Trying to save salmon
Patrick “Pat” Ferrer ’13 worked 12-hour days for two and a half months in Alaska in the summer of 2012 to help study the collapsing salmon population.
“The state of the Alaskan-Pacific fishery is dire,” he said. “The Alaskan government needs to be more involved in conservation.”
Pat said the government wants the tourist dollars that fishermen bring and allows overfishing until the situation is critical. While Pat was in Alaska, a state of emergency was declared on the disappearing king salmon. The U.S. Fish and Wildlife Service and the Alaska Department of Fish and Game closed the Kenai River to fishing for kings and restricted fishing on the Kasilof River.
An environmental studies major from Charlotte, N.C., Pat found two related jobs in Alaska on line. He did an internship with Alaska Fish and Game and worked for the Cook Inlet Aquaculture Association (CIAA), earning nine academic credit hours.
More importantly, the internships helped him confirm what he wants to do post-graduation. “I definitely want to go into the field of fisheries work,” he said.
Pat worked in the Matanuska-Susitna River Valley with a view of Mt. McKinley from his tent. He worked on a tributary of the Susitna River, trapping smolt (baby salmon bound for the sea) to check their weight and length, before releasing them on their journey.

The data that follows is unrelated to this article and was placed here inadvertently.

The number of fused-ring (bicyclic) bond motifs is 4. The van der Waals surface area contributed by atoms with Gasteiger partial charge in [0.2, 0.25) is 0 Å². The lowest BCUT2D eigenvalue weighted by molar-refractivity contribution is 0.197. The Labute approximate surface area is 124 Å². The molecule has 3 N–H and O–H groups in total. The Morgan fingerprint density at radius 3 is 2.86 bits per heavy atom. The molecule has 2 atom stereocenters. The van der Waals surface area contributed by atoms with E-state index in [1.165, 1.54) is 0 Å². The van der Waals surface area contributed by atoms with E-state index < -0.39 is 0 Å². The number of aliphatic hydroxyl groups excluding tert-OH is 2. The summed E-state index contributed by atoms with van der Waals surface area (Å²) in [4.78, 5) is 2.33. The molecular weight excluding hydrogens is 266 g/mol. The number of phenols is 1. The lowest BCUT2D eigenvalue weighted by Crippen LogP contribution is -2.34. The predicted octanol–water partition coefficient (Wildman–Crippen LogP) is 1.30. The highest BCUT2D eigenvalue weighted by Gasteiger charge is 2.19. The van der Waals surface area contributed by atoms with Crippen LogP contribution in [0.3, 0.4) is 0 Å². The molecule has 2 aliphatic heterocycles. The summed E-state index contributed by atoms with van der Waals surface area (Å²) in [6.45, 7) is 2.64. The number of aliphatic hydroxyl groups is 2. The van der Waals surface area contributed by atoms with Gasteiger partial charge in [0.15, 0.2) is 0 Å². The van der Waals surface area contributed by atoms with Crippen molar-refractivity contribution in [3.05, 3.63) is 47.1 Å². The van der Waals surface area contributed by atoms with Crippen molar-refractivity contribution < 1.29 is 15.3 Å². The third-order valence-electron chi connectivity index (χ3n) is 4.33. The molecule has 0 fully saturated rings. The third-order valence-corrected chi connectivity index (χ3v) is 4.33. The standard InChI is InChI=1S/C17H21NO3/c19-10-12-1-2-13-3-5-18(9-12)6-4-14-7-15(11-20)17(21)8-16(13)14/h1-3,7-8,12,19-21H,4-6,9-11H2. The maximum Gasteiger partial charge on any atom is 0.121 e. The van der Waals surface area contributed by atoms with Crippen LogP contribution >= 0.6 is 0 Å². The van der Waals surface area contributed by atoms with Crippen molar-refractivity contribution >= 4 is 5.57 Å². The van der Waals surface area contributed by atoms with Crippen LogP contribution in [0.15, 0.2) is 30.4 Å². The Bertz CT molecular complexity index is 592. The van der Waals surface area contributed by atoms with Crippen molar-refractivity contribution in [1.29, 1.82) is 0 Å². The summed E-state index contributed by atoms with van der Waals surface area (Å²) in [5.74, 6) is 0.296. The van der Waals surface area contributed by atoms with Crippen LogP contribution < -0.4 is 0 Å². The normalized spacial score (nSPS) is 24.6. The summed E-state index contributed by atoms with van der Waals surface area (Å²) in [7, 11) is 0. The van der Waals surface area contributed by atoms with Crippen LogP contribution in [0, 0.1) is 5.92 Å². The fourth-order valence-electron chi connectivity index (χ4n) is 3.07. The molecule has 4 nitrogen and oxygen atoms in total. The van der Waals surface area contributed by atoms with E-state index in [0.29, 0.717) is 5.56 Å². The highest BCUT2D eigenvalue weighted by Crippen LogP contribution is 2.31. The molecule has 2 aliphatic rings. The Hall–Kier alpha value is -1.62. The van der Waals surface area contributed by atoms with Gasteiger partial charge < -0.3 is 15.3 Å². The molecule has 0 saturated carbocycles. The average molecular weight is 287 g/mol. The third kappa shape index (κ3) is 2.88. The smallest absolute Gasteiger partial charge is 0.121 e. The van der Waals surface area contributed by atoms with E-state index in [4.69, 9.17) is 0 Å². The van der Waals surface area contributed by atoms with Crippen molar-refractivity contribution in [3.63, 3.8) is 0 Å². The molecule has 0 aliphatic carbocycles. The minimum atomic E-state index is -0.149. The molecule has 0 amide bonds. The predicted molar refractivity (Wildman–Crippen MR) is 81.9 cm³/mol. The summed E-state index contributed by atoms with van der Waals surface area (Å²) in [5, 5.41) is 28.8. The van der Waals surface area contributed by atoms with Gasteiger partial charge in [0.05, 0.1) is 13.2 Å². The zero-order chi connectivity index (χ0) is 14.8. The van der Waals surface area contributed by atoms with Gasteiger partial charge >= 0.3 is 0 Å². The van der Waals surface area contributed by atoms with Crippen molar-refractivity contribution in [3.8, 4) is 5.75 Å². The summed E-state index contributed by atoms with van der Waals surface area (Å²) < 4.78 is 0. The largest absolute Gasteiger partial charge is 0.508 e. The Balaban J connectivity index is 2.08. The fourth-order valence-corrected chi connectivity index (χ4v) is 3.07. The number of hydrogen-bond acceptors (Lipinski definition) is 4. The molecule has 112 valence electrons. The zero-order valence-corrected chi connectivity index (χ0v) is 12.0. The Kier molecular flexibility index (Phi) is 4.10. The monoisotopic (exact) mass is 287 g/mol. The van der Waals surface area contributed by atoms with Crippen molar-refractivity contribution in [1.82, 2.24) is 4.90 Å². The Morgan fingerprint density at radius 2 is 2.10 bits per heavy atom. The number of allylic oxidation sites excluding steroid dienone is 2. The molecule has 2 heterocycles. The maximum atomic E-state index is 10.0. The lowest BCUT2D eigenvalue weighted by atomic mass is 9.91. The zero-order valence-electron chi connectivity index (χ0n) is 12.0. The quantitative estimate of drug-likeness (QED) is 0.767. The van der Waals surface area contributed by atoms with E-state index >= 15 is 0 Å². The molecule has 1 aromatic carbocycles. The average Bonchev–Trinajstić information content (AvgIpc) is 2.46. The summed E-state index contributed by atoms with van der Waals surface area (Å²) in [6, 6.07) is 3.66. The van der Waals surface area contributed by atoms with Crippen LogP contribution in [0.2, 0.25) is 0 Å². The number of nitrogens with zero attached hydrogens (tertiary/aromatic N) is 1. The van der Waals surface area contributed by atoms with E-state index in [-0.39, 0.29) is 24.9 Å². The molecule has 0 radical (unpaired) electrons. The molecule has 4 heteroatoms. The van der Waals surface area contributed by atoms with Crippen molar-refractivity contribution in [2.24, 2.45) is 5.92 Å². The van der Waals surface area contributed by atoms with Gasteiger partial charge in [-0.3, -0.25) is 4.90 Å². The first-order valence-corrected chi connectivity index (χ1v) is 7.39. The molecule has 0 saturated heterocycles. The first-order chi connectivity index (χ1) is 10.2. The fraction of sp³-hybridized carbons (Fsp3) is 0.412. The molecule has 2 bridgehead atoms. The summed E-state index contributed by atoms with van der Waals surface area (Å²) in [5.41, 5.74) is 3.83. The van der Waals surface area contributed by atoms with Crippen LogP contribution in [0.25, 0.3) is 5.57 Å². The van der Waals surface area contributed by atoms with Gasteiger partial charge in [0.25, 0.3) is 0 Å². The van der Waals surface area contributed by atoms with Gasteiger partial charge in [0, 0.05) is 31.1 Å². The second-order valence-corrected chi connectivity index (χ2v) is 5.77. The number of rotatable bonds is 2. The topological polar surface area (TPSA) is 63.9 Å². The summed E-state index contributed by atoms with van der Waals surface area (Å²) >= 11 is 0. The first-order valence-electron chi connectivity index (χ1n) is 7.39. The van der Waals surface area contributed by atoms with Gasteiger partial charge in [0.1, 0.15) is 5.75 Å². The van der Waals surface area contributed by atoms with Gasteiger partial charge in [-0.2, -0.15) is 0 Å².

Pat and two other interns caught and measured 15,000 fish, 60 at a time between 6 a.m. and 6 p.m. Then they had to get up four times during the night to see if more fish had entered the traps.
Pat’s other project involved pike in Whiskey Lake. For the CIAA, his job was to catch and tag pike, which are an invasive, non-native species that are preying on salmon. The effort is aimed at determining whether pike are spreading from lake to lake. Alaska Fish and Game also had him kill about 200 pike.
“There is hope to turn it around,” Pat said of the pike problem. He said the data so far does not show the pike moving readily from lake to lake.
Pat found LC through Colleges That Change Lives and initially wanted to major in history and minor in environmental studies. An introduction to environmental studies class with Dr. Brooke Haiar convinced him to swap the two. He said that made a better fit with his passion for fishing, hunting, and hiking.